Discrepancy between internal clock and social time

The renowned chronobiologist and sleep researcher Till Roenneberg, who contributed to the proposal, sees it as an opportunity to avoid the health risks that are still underestimated. He doesn’t just mean the acute risk of heart attack and the increased risk of accidents in the days after the changeover. The long-term consequences are more problematic. Humans lived outside of natural time for months. This is a chronic burden: “The greater the discrepancy between our internal clock and social time, the easier it is for us to develop diseases from which we die earlier than is necessary,” says Roenneberg. In this context, he also speaks of social jetlag, which indicates how far the internal, biological clock is from the external, social time.

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The health consequences include sleeping and concentration difficulties, depressive moods, digestive problems and numerous other risks, which according to Roenneberg are causal consequences of the clock change. Corresponding research results there is now.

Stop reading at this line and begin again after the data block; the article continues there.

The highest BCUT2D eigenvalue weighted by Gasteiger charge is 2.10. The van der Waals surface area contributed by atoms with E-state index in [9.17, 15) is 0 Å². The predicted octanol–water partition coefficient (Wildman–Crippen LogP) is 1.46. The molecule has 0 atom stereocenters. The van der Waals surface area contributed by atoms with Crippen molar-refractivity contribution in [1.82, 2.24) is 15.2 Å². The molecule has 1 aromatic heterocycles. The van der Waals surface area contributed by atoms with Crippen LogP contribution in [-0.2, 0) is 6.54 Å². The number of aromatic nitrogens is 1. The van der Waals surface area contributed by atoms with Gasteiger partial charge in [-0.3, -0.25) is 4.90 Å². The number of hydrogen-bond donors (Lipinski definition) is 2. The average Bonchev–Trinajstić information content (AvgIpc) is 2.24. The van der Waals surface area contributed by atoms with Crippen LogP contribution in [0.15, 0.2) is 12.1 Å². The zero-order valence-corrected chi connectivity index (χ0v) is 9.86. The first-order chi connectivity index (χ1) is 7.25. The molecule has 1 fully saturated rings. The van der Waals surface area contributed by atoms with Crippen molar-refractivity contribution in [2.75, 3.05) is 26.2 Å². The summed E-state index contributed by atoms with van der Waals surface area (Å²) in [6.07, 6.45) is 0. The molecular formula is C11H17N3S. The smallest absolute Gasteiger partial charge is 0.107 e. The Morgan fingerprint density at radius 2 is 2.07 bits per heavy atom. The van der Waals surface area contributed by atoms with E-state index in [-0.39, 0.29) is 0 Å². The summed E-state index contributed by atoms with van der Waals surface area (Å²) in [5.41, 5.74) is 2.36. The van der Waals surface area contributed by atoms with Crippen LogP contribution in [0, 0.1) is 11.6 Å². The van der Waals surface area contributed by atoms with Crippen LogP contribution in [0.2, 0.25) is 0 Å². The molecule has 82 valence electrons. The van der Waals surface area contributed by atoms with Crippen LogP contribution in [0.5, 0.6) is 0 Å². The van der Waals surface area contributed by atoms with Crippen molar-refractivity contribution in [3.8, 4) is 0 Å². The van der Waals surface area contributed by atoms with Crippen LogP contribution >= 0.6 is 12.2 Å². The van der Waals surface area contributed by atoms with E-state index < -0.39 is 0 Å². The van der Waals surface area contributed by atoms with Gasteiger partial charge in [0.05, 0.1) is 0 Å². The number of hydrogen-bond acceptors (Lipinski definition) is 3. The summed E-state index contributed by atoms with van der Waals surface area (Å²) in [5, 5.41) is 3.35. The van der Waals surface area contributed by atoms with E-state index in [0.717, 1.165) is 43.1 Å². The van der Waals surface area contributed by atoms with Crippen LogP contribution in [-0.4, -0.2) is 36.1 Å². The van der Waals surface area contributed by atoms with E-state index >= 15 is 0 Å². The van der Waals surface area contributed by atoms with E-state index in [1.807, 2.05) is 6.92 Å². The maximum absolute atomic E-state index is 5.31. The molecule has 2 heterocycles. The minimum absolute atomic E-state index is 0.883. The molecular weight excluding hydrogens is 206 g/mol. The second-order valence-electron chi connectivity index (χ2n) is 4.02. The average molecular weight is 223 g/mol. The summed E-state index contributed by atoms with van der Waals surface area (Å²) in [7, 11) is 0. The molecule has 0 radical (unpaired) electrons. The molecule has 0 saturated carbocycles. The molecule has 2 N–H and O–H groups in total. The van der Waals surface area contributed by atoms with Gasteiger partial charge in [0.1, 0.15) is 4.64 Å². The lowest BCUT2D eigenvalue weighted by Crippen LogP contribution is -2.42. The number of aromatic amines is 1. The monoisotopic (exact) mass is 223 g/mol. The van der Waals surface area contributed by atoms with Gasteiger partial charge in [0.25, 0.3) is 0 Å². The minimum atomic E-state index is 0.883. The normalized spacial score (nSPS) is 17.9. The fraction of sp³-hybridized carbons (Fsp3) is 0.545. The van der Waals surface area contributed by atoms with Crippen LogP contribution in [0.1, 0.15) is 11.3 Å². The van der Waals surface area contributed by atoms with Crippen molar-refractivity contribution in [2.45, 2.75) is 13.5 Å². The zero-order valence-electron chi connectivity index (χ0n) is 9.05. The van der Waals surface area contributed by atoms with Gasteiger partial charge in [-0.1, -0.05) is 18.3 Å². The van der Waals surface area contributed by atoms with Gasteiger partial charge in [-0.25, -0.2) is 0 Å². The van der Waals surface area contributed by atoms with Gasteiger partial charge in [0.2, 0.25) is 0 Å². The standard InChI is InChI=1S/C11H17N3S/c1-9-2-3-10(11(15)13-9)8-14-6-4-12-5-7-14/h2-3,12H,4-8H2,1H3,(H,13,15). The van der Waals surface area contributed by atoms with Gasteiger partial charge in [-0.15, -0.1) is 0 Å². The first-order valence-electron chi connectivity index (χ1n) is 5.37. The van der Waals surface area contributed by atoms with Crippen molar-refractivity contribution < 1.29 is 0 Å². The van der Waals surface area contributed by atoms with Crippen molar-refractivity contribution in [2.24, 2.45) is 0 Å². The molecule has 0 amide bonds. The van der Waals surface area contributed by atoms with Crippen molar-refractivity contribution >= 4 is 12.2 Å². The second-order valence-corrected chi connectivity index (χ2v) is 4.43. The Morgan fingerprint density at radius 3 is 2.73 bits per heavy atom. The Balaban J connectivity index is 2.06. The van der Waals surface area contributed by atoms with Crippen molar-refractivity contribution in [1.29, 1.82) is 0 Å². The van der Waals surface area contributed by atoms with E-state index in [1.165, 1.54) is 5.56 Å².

transition plan required

All of these risks, which are not yet sufficiently known to the general public, can be significantly reduced by natural time zones, says the researcher. He considers it relatively unproblematic that there would be five different time zones within the EU in the future. He refers to the USA, which has four time zones. “There is no evidence that we in Europe would be disadvantaged by different time zones,” says Roenneberg. He sees making the zones more flexible as the only way to do justice to the interests of the vast majority of Europeans.

From the point of view of the research group, it is necessary to draw up a transition plan to make the transition easier for public and private institutions. Where the transition is initially associated with major challenges, such as emergency and transport services, each member state should address the existing concerns and provide appropriate support.

For the time being, the clocks will continue to change

In addition, Europe-wide coordination is necessary to ensure that the transition runs smoothly. In addition, the population should be informed about the advantages of natural time as well as about the negative health effects of the current system. The insight and support from the population are crucial, says Till Roenneberg. However, the research group now sees it as the turn of politics: the EU Commission is responsible for resuming the political process to abolish the clock change.

For the time being, however, there is no way around changing the clocks again. The German population is thus shifting a time zone to the east, so to speak. Since nothing changes apart from the time, people in this country get up an hour earlier and the sun does not reach its zenith until 1 p.m. We then live in the “wrong” time for seven months.